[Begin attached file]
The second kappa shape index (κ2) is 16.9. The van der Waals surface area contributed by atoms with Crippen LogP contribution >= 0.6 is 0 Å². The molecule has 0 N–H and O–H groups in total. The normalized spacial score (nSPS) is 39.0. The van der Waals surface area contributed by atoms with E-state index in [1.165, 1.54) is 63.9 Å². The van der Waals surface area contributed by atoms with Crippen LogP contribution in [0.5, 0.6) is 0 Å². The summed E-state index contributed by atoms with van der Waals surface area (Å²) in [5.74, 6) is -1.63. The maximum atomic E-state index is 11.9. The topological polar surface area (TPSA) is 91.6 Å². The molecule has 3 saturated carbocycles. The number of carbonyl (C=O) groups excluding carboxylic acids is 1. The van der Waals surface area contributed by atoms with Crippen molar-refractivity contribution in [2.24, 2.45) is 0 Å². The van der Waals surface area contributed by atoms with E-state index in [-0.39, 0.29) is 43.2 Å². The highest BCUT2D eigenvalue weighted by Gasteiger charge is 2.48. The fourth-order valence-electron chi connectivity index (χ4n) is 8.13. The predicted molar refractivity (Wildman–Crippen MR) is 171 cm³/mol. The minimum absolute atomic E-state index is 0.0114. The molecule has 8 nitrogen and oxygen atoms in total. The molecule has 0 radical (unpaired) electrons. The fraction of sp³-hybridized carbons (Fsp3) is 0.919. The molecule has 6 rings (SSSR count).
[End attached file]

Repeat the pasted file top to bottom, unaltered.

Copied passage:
The second kappa shape index (κ2) is 16.9. The van der Waals surface area contributed by atoms with Crippen LogP contribution >= 0.6 is 0 Å². The molecule has 0 N–H and O–H groups in total. The normalized spacial score (nSPS) is 39.0. The van der Waals surface area contributed by atoms with E-state index in [1.165, 1.54) is 63.9 Å². The van der Waals surface area contributed by atoms with Crippen LogP contribution in [0.5, 0.6) is 0 Å². The summed E-state index contributed by atoms with van der Waals surface area (Å²) in [5.74, 6) is -1.63. The maximum atomic E-state index is 11.9. The topological polar surface area (TPSA) is 91.6 Å². The molecule has 3 saturated carbocycles. The number of carbonyl (C=O) groups excluding carboxylic acids is 1. The van der Waals surface area contributed by atoms with Crippen molar-refractivity contribution in [2.24, 2.45) is 0 Å². The van der Waals surface area contributed by atoms with E-state index in [-0.39, 0.29) is 43.2 Å². The highest BCUT2D eigenvalue weighted by Gasteiger charge is 2.48. The fourth-order valence-electron chi connectivity index (χ4n) is 8.13. The predicted molar refractivity (Wildman–Crippen MR) is 171 cm³/mol. The minimum absolute atomic E-state index is 0.0114. The molecule has 8 nitrogen and oxygen atoms in total. The molecule has 0 radical (unpaired) electrons. The fraction of sp³-hybridized carbons (Fsp3) is 0.919. The molecule has 6 rings (SSSR count).